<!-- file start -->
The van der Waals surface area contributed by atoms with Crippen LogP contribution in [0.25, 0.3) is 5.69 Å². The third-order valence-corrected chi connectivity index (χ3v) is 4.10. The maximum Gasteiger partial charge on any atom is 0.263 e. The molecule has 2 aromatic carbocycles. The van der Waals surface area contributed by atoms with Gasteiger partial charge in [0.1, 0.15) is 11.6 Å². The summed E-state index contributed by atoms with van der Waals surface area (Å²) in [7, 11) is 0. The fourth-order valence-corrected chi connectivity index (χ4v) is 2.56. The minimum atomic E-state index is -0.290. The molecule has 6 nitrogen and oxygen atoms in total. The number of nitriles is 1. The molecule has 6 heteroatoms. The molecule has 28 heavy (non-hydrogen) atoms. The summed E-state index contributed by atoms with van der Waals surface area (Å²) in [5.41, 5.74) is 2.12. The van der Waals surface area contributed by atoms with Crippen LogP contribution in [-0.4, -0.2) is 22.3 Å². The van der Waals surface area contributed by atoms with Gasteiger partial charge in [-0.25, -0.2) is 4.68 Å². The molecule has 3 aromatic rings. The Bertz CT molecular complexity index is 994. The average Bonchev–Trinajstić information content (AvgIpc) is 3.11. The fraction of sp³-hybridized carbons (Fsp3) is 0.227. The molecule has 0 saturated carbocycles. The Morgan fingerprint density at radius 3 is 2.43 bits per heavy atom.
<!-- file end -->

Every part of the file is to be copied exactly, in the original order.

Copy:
The van der Waals surface area contributed by atoms with Crippen LogP contribution in [0.25, 0.3) is 5.69 Å². The third-order valence-corrected chi connectivity index (χ3v) is 4.10. The maximum Gasteiger partial charge on any atom is 0.263 e. The molecule has 2 aromatic carbocycles. The van der Waals surface area contributed by atoms with Gasteiger partial charge in [0.1, 0.15) is 11.6 Å². The summed E-state index contributed by atoms with van der Waals surface area (Å²) in [7, 11) is 0. The fourth-order valence-corrected chi connectivity index (χ4v) is 2.56. The minimum atomic E-state index is -0.290. The molecule has 6 nitrogen and oxygen atoms in total. The number of nitriles is 1. The molecule has 6 heteroatoms. The molecule has 28 heavy (non-hydrogen) atoms. The summed E-state index contributed by atoms with van der Waals surface area (Å²) in [5.41, 5.74) is 2.12. The van der Waals surface area contributed by atoms with Crippen LogP contribution in [-0.4, -0.2) is 22.3 Å². The van der Waals surface area contributed by atoms with Gasteiger partial charge in [-0.25, -0.2) is 4.68 Å². The molecule has 3 aromatic rings. The Bertz CT molecular complexity index is 994. The average Bonchev–Trinajstić information content (AvgIpc) is 3.11. The fraction of sp³-hybridized carbons (Fsp3) is 0.227. The molecule has 0 saturated carbocycles. The Morgan fingerprint density at radius 3 is 2.43 bits per heavy atom.